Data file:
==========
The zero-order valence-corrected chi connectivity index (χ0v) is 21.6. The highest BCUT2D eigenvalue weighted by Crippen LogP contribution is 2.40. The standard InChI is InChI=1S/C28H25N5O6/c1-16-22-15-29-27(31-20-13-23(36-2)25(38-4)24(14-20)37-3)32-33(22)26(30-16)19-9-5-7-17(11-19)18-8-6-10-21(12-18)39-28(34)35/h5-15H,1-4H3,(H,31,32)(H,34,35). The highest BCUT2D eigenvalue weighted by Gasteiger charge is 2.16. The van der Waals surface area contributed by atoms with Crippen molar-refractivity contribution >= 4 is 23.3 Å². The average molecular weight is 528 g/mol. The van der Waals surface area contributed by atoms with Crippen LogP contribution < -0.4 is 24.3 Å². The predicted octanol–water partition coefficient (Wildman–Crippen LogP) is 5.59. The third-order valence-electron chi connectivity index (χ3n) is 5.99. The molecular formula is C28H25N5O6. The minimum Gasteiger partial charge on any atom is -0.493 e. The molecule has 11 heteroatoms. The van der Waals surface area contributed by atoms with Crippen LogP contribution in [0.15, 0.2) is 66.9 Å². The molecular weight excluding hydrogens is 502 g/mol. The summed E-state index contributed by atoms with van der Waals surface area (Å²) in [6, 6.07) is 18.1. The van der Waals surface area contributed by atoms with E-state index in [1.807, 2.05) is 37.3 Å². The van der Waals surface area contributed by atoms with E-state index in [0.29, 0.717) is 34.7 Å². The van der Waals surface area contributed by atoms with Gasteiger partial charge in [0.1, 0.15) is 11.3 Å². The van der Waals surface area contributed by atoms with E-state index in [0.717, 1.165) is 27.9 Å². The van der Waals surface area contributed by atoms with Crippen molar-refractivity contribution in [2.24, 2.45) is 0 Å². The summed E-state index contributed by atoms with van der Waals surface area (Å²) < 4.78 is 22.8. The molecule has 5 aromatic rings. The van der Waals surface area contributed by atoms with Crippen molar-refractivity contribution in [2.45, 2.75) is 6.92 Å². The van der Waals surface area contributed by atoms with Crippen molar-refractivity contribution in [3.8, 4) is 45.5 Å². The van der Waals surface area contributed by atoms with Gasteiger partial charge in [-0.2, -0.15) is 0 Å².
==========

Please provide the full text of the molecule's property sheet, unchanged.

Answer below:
The zero-order valence-corrected chi connectivity index (χ0v) is 21.6. The highest BCUT2D eigenvalue weighted by Crippen LogP contribution is 2.40. The standard InChI is InChI=1S/C28H25N5O6/c1-16-22-15-29-27(31-20-13-23(36-2)25(38-4)24(14-20)37-3)32-33(22)26(30-16)19-9-5-7-17(11-19)18-8-6-10-21(12-18)39-28(34)35/h5-15H,1-4H3,(H,31,32)(H,34,35). The highest BCUT2D eigenvalue weighted by Gasteiger charge is 2.16. The van der Waals surface area contributed by atoms with Crippen molar-refractivity contribution >= 4 is 23.3 Å². The average molecular weight is 528 g/mol. The van der Waals surface area contributed by atoms with Crippen LogP contribution < -0.4 is 24.3 Å². The predicted octanol–water partition coefficient (Wildman–Crippen LogP) is 5.59. The third-order valence-electron chi connectivity index (χ3n) is 5.99. The molecular formula is C28H25N5O6. The minimum Gasteiger partial charge on any atom is -0.493 e. The molecule has 11 heteroatoms. The van der Waals surface area contributed by atoms with Crippen LogP contribution in [0.15, 0.2) is 66.9 Å². The molecular weight excluding hydrogens is 502 g/mol. The summed E-state index contributed by atoms with van der Waals surface area (Å²) in [6, 6.07) is 18.1. The van der Waals surface area contributed by atoms with E-state index in [1.807, 2.05) is 37.3 Å². The van der Waals surface area contributed by atoms with E-state index in [0.29, 0.717) is 34.7 Å². The van der Waals surface area contributed by atoms with Gasteiger partial charge in [0.1, 0.15) is 11.3 Å². The van der Waals surface area contributed by atoms with E-state index in [0.717, 1.165) is 27.9 Å². The van der Waals surface area contributed by atoms with Crippen molar-refractivity contribution in [2.24, 2.45) is 0 Å². The summed E-state index contributed by atoms with van der Waals surface area (Å²) < 4.78 is 22.8. The molecule has 5 aromatic rings. The van der Waals surface area contributed by atoms with Crippen molar-refractivity contribution in [2.45, 2.75) is 6.92 Å². The van der Waals surface area contributed by atoms with Crippen molar-refractivity contribution in [3.8, 4) is 45.5 Å². The van der Waals surface area contributed by atoms with Gasteiger partial charge in [-0.2, -0.15) is 0 Å².